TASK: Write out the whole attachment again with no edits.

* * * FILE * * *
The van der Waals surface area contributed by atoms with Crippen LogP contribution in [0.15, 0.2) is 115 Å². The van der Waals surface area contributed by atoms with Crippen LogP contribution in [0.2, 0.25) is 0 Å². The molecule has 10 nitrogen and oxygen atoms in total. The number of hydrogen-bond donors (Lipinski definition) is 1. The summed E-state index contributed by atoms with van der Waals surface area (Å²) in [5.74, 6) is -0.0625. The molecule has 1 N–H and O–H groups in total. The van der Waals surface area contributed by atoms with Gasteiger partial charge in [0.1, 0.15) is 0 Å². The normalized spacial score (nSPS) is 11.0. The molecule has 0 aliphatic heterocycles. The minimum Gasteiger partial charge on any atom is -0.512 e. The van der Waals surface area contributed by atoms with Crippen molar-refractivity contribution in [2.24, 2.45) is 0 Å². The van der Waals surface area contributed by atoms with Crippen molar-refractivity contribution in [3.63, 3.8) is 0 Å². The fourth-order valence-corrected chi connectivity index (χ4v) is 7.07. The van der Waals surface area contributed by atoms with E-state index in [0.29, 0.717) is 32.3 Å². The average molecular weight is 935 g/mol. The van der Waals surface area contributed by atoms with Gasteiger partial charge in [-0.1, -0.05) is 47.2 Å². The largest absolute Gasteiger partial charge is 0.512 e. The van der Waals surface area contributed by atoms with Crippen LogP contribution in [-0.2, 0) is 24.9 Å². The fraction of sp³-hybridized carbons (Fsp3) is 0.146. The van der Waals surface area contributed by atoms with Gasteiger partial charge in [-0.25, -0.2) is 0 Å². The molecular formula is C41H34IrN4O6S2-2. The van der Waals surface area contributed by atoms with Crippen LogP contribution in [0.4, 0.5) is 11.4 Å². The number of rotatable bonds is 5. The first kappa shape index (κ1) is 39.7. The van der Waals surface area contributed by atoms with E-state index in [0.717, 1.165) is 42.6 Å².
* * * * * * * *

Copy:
The van der Waals surface area contributed by atoms with Crippen LogP contribution in [0.15, 0.2) is 115 Å². The van der Waals surface area contributed by atoms with Crippen LogP contribution in [0.2, 0.25) is 0 Å². The molecule has 10 nitrogen and oxygen atoms in total. The number of hydrogen-bond donors (Lipinski definition) is 1. The summed E-state index contributed by atoms with van der Waals surface area (Å²) in [5.74, 6) is -0.0625. The molecule has 1 N–H and O–H groups in total. The van der Waals surface area contributed by atoms with Gasteiger partial charge in [0.1, 0.15) is 0 Å². The normalized spacial score (nSPS) is 11.0. The molecule has 0 aliphatic heterocycles. The minimum Gasteiger partial charge on any atom is -0.512 e. The van der Waals surface area contributed by atoms with Crippen molar-refractivity contribution in [2.24, 2.45) is 0 Å². The van der Waals surface area contributed by atoms with Crippen molar-refractivity contribution in [3.63, 3.8) is 0 Å². The fourth-order valence-corrected chi connectivity index (χ4v) is 7.07. The van der Waals surface area contributed by atoms with E-state index in [0.29, 0.717) is 32.3 Å². The average molecular weight is 935 g/mol. The van der Waals surface area contributed by atoms with Gasteiger partial charge in [-0.1, -0.05) is 47.2 Å². The largest absolute Gasteiger partial charge is 0.512 e. The van der Waals surface area contributed by atoms with Crippen LogP contribution in [-0.2, 0) is 24.9 Å². The fraction of sp³-hybridized carbons (Fsp3) is 0.146. The van der Waals surface area contributed by atoms with Gasteiger partial charge in [-0.25, -0.2) is 0 Å². The molecular formula is C41H34IrN4O6S2-2. The van der Waals surface area contributed by atoms with Crippen LogP contribution in [0.4, 0.5) is 11.4 Å². The number of rotatable bonds is 5. The first kappa shape index (κ1) is 39.7. The van der Waals surface area contributed by atoms with E-state index in [0.717, 1.165) is 42.6 Å².